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Making the Comber Range

6 September 2019

We've caught up with our skilled team of designers and makers to learn how our newest collection, The Comber Range, came to life.

A brand new lighting collection brings with it new tools, techniques and challenges for our workshop team. Here at Tom Raffield we are constantly experimenting with our making processes - whether it's a new, innovative way to steam bend wood in isolated sections, or a more efficient and sustainable way to assemble multiple components together, if there's a chance to get creative you can guarantee our skilled team will be raring to learn. 

We've caught up with our lighting team to discover how our new Comber Range is crafted by hand and the new skills involved in forging a unique lighting collection...

The Comber Range: step into the wave, invigorate your interiors.

"The Comber Lighting Range explores our relationship with the sea - the fluid organic shapes and the emotions it conveys. Our new designs produce cascading shadows and sweeping lighting effects that pay homage to one of nature’s most empowering elements, and one that never fails to inspire our work. We sought to create a lighting range that brought a piece of the Cornish coastline into people’s homes"

- Founder, Tom Raffield.


Before our workshop team can bring to life any new product ranges, they have to go through a series of design stages. This initial design conception is lead by Tom, who finds inspiration in everything from the natural environment around his woodland home to the nearby Cornish coastline. Tom often sketches his ideas and, once he has a few potential designs in mind, begins experimenting in the workshop with wood and other mixed mediums to create fluid, dynamic shapes. Each concept in Tom's design journey is captured: the shapes that work, the ones with flaws and products that need to go back to the drawing board are all recorded.

Once the initial designs have been sketched and get the go-ahead, new products are then drawn on a computer by our CAD (computer-aided design) engineer. This is an important stage which ensures each product is designed with precise measurements, uniformity and is structurally sound prior to being prototyped by the rest of the team.

New products often start out as simple pencil sketches on paper and then evolve due to Tom's preferred method of designing: getting hands on in the workshop. 
tom drawing
Once sketched, designs are formed from mixed materials to test their flexibility, durability and strength.


Aided by the technical CAD drawings, Tom and our team of makers begin creating prototypes for new designs such as our Comber Range. The quality and accuracy of the computer drawings means that our team are very efficient making the prototypes which, in turn, saves time on furthering the designs to the next stage.

Our team of makers then have time to test the prototypes to see which designs work best, experiment with techniques and processes to decide which designs should be developed further to become final products. Our Comber Lighting Range started out as a larger collection of designs which were tested and streamlined to produce three high quality products.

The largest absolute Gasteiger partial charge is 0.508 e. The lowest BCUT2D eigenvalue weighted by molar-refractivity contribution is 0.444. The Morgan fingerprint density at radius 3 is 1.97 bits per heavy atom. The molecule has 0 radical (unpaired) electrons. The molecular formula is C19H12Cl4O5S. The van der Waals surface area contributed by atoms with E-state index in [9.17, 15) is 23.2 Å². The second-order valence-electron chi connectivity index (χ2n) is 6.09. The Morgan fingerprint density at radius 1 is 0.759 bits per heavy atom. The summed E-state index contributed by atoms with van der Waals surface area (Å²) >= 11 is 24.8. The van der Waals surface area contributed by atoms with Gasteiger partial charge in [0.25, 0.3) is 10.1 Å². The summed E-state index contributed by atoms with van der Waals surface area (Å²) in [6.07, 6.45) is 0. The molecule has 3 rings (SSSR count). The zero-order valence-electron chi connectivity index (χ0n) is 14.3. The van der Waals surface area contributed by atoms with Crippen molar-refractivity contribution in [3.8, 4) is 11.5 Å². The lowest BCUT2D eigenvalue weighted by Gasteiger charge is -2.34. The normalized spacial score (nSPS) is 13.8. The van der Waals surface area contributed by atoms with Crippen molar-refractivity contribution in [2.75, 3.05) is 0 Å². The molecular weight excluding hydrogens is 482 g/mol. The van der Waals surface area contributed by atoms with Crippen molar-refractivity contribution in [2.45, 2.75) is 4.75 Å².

After being drawn on CAD software, products have to be made into prototypes to see which designs work best. 


Like all of our product ranges, each design in our Comber Range varies from the next in its production methods. Each light has its own quirks and demands that our team needs to adhere to.

The Keel Pendant: The Keel Pendant is made up of a single, wide piece of oak or walnut wood. Cut to length, then steamed in a specially designed chamber that concentrates the steam to an isolated area of the timber, the Keel Pendant is then bent by hand by our team. Steaming the timber in one section allows the team to achieve a tight cone shape bend at the top of the design and a wider cone at the bottom. Once formed, the Keel Pendant is clamped in place before being trimmed and sanded, to ensure the neatest of finishes.

Workshop making
Testing curves and experimenting with the flexibility of different wood types is an important part of prototyping. 
Wood off-cuts in our lighting workshop from Comber Range designs.
Our Keel Pendants are held together by three brass rivets which have both structural function and aesthetic appeal. 
Our Keel Pendants are derived from the shapes of Cornish sea shells, and produce defined funnels of diffused down lighting.

The Neap Wall Light: A single piece of oak or walnut is wrapped around a cylindrical roller to create the Neap’s signature bends. For this particular light, a complex jig had to be developed to achieve the Neap’s unique shape. The result is an intuitive lighting design that sweeps a soft ambient glow to far corners and suits an array of spaces.

Our Neap Wall Light carves a perfectly balanced path of light to brighten above and below.
workshop bending
Formed around jigs: each product in our Comber Lighting Range is created using different methods.
cylindrical tubing
Wrapped around a cylindrical roller to create the signature curved waves, our Neap and Drift designs showcase new, innovative making processes.

The Drift Pendant: The Drift Pendant is made up of two pieces of sustainably sourced oak or walnut wood, attached to a central frame by screws. Like the Neap Wall Light, the pieces of timber are wrapped around a cylindrical roller to create the signature curved waves. These steam bent curves are then carefully attached to a plywood sub-frame which has been cleverly designed to hold itself together without the use of glue.

The undulating waves of our Drift Pendant are reminiscent of the swells that lap the Cornish shoreline.

Posted: 06.09.19
Updated: 15.04.21

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